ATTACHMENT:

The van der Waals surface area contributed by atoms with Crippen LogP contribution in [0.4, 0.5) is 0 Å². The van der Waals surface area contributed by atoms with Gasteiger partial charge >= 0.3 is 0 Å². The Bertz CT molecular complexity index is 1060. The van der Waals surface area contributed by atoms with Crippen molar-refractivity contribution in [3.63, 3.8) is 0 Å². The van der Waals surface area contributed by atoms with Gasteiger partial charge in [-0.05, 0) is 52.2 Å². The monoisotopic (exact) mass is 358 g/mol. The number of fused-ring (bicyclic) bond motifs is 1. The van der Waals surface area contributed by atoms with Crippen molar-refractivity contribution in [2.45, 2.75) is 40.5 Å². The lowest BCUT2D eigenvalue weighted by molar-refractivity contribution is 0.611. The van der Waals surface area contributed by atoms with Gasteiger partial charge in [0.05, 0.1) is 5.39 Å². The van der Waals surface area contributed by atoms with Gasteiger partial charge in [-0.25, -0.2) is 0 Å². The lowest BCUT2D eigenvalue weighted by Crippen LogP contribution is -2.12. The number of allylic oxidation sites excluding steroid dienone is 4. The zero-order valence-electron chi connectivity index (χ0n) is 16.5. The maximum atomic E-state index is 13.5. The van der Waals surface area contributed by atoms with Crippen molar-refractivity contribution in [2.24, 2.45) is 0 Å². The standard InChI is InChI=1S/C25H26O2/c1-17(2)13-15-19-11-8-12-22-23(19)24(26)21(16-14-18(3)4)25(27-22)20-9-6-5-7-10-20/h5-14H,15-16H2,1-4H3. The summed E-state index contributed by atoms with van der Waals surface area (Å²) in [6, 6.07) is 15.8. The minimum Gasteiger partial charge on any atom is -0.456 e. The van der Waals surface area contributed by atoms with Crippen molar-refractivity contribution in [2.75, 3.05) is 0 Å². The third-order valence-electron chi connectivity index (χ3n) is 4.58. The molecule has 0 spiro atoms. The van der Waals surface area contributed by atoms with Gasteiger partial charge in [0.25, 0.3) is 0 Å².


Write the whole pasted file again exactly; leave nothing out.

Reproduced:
The van der Waals surface area contributed by atoms with Crippen LogP contribution in [0.4, 0.5) is 0 Å². The van der Waals surface area contributed by atoms with Gasteiger partial charge >= 0.3 is 0 Å². The Bertz CT molecular complexity index is 1060. The van der Waals surface area contributed by atoms with Crippen molar-refractivity contribution in [3.63, 3.8) is 0 Å². The van der Waals surface area contributed by atoms with Gasteiger partial charge in [-0.05, 0) is 52.2 Å². The monoisotopic (exact) mass is 358 g/mol. The number of fused-ring (bicyclic) bond motifs is 1. The van der Waals surface area contributed by atoms with Crippen molar-refractivity contribution in [2.45, 2.75) is 40.5 Å². The lowest BCUT2D eigenvalue weighted by molar-refractivity contribution is 0.611. The van der Waals surface area contributed by atoms with Gasteiger partial charge in [0.05, 0.1) is 5.39 Å². The van der Waals surface area contributed by atoms with Gasteiger partial charge in [-0.25, -0.2) is 0 Å². The lowest BCUT2D eigenvalue weighted by Crippen LogP contribution is -2.12. The number of allylic oxidation sites excluding steroid dienone is 4. The zero-order valence-electron chi connectivity index (χ0n) is 16.5. The maximum atomic E-state index is 13.5. The van der Waals surface area contributed by atoms with Crippen molar-refractivity contribution in [2.24, 2.45) is 0 Å². The standard InChI is InChI=1S/C25H26O2/c1-17(2)13-15-19-11-8-12-22-23(19)24(26)21(16-14-18(3)4)25(27-22)20-9-6-5-7-10-20/h5-14H,15-16H2,1-4H3. The summed E-state index contributed by atoms with van der Waals surface area (Å²) in [6, 6.07) is 15.8. The minimum Gasteiger partial charge on any atom is -0.456 e. The van der Waals surface area contributed by atoms with Crippen molar-refractivity contribution in [2.75, 3.05) is 0 Å². The third-order valence-electron chi connectivity index (χ3n) is 4.58. The molecule has 0 spiro atoms. The van der Waals surface area contributed by atoms with Gasteiger partial charge in [0.25, 0.3) is 0 Å².